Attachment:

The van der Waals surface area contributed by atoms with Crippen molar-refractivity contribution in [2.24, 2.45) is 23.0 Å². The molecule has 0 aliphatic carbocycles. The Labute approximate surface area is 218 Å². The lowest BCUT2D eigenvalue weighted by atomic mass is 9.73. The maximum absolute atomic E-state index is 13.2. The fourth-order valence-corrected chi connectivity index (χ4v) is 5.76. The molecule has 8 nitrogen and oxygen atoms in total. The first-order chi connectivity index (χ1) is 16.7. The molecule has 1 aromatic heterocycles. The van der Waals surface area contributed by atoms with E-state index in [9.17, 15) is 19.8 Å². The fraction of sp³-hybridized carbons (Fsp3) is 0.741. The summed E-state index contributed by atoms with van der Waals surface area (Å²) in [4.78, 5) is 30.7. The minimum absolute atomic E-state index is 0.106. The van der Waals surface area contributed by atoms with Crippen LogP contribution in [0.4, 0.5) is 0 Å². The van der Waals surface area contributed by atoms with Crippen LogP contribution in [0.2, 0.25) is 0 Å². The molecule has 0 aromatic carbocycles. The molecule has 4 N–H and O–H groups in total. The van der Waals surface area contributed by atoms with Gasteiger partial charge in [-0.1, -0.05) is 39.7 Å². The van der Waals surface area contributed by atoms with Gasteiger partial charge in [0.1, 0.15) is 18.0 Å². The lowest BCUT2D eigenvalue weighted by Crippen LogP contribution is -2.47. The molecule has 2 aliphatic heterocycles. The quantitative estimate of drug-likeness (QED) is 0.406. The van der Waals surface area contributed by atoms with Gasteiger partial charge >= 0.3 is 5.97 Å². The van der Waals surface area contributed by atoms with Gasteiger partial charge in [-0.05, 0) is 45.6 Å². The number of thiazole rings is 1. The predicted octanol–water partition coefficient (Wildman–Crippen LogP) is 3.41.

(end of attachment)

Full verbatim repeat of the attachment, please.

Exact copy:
The van der Waals surface area contributed by atoms with Crippen molar-refractivity contribution in [2.24, 2.45) is 23.0 Å². The molecule has 0 aliphatic carbocycles. The Labute approximate surface area is 218 Å². The lowest BCUT2D eigenvalue weighted by atomic mass is 9.73. The maximum absolute atomic E-state index is 13.2. The fourth-order valence-corrected chi connectivity index (χ4v) is 5.76. The molecule has 8 nitrogen and oxygen atoms in total. The first-order chi connectivity index (χ1) is 16.7. The molecule has 1 aromatic heterocycles. The van der Waals surface area contributed by atoms with E-state index in [9.17, 15) is 19.8 Å². The fraction of sp³-hybridized carbons (Fsp3) is 0.741. The summed E-state index contributed by atoms with van der Waals surface area (Å²) in [4.78, 5) is 30.7. The minimum absolute atomic E-state index is 0.106. The van der Waals surface area contributed by atoms with Crippen LogP contribution in [0.4, 0.5) is 0 Å². The van der Waals surface area contributed by atoms with Crippen LogP contribution in [0.2, 0.25) is 0 Å². The molecule has 0 aromatic carbocycles. The molecule has 4 N–H and O–H groups in total. The van der Waals surface area contributed by atoms with Gasteiger partial charge in [-0.1, -0.05) is 39.7 Å². The van der Waals surface area contributed by atoms with Gasteiger partial charge in [0.1, 0.15) is 18.0 Å². The lowest BCUT2D eigenvalue weighted by Crippen LogP contribution is -2.47. The molecule has 2 aliphatic heterocycles. The quantitative estimate of drug-likeness (QED) is 0.406. The van der Waals surface area contributed by atoms with Gasteiger partial charge >= 0.3 is 5.97 Å². The van der Waals surface area contributed by atoms with Gasteiger partial charge in [-0.05, 0) is 45.6 Å². The number of thiazole rings is 1. The predicted octanol–water partition coefficient (Wildman–Crippen LogP) is 3.41.